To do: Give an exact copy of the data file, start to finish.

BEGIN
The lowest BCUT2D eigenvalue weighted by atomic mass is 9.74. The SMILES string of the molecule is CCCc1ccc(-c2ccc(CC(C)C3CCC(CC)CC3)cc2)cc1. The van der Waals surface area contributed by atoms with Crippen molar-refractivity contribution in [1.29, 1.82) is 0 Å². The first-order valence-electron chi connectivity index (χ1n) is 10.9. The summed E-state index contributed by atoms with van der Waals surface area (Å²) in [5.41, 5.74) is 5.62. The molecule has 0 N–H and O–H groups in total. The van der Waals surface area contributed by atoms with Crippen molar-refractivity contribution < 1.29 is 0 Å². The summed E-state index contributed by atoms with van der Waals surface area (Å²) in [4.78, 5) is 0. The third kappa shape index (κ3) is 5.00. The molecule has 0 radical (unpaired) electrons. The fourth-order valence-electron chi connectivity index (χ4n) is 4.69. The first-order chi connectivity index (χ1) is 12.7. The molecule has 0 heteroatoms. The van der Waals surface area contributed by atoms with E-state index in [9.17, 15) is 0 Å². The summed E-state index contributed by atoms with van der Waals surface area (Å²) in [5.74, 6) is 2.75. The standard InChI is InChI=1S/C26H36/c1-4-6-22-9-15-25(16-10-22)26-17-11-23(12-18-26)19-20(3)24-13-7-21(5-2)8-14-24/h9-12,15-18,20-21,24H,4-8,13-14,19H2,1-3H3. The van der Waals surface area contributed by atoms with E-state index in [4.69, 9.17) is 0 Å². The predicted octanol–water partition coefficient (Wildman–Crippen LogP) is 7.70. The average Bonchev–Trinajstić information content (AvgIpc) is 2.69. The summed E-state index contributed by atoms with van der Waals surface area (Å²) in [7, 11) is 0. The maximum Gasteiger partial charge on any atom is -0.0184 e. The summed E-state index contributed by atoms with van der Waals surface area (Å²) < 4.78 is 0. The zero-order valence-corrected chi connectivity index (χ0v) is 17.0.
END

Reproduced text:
The lowest BCUT2D eigenvalue weighted by atomic mass is 9.74. The SMILES string of the molecule is CCCc1ccc(-c2ccc(CC(C)C3CCC(CC)CC3)cc2)cc1. The van der Waals surface area contributed by atoms with Crippen molar-refractivity contribution in [1.29, 1.82) is 0 Å². The first-order valence-electron chi connectivity index (χ1n) is 10.9. The summed E-state index contributed by atoms with van der Waals surface area (Å²) in [5.41, 5.74) is 5.62. The molecule has 0 N–H and O–H groups in total. The van der Waals surface area contributed by atoms with Crippen molar-refractivity contribution < 1.29 is 0 Å². The summed E-state index contributed by atoms with van der Waals surface area (Å²) in [4.78, 5) is 0. The third kappa shape index (κ3) is 5.00. The molecule has 0 radical (unpaired) electrons. The fourth-order valence-electron chi connectivity index (χ4n) is 4.69. The first-order chi connectivity index (χ1) is 12.7. The molecule has 0 heteroatoms. The van der Waals surface area contributed by atoms with E-state index in [9.17, 15) is 0 Å². The summed E-state index contributed by atoms with van der Waals surface area (Å²) in [5.74, 6) is 2.75. The standard InChI is InChI=1S/C26H36/c1-4-6-22-9-15-25(16-10-22)26-17-11-23(12-18-26)19-20(3)24-13-7-21(5-2)8-14-24/h9-12,15-18,20-21,24H,4-8,13-14,19H2,1-3H3. The van der Waals surface area contributed by atoms with E-state index in [4.69, 9.17) is 0 Å². The predicted octanol–water partition coefficient (Wildman–Crippen LogP) is 7.70. The average Bonchev–Trinajstić information content (AvgIpc) is 2.69. The summed E-state index contributed by atoms with van der Waals surface area (Å²) in [7, 11) is 0. The maximum Gasteiger partial charge on any atom is -0.0184 e. The summed E-state index contributed by atoms with van der Waals surface area (Å²) < 4.78 is 0. The zero-order valence-corrected chi connectivity index (χ0v) is 17.0.